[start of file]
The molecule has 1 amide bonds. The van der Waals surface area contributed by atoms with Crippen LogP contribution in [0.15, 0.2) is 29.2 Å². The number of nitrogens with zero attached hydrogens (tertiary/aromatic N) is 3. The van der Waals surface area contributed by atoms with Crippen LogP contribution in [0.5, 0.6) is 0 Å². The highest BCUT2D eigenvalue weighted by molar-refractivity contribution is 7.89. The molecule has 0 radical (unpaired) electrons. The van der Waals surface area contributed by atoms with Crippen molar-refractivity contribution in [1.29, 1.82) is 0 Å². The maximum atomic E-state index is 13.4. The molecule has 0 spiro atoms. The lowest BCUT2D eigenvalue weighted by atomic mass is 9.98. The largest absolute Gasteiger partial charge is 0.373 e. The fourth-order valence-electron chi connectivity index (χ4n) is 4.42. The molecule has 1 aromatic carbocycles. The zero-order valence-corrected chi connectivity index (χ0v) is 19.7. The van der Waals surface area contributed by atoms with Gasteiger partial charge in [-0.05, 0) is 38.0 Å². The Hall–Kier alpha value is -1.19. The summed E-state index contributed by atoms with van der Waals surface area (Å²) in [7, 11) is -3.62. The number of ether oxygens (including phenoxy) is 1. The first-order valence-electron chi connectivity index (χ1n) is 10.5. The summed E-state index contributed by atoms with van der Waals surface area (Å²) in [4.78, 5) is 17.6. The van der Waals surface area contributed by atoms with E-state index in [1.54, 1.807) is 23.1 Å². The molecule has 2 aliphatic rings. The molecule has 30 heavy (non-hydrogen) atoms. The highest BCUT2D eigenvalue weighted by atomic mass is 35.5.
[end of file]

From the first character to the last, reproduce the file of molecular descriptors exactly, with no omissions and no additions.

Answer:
The molecule has 1 amide bonds. The van der Waals surface area contributed by atoms with Crippen LogP contribution in [0.15, 0.2) is 29.2 Å². The number of nitrogens with zero attached hydrogens (tertiary/aromatic N) is 3. The van der Waals surface area contributed by atoms with Crippen LogP contribution in [0.5, 0.6) is 0 Å². The highest BCUT2D eigenvalue weighted by molar-refractivity contribution is 7.89. The molecule has 0 radical (unpaired) electrons. The van der Waals surface area contributed by atoms with Crippen molar-refractivity contribution in [1.29, 1.82) is 0 Å². The maximum atomic E-state index is 13.4. The molecule has 0 spiro atoms. The lowest BCUT2D eigenvalue weighted by atomic mass is 9.98. The largest absolute Gasteiger partial charge is 0.373 e. The fourth-order valence-electron chi connectivity index (χ4n) is 4.42. The molecule has 1 aromatic carbocycles. The zero-order valence-corrected chi connectivity index (χ0v) is 19.7. The van der Waals surface area contributed by atoms with Gasteiger partial charge in [-0.05, 0) is 38.0 Å². The Hall–Kier alpha value is -1.19. The summed E-state index contributed by atoms with van der Waals surface area (Å²) in [7, 11) is -3.62. The number of ether oxygens (including phenoxy) is 1. The first-order valence-electron chi connectivity index (χ1n) is 10.5. The summed E-state index contributed by atoms with van der Waals surface area (Å²) in [4.78, 5) is 17.6. The van der Waals surface area contributed by atoms with E-state index in [1.54, 1.807) is 23.1 Å². The molecule has 2 aliphatic rings. The molecule has 30 heavy (non-hydrogen) atoms. The highest BCUT2D eigenvalue weighted by atomic mass is 35.5.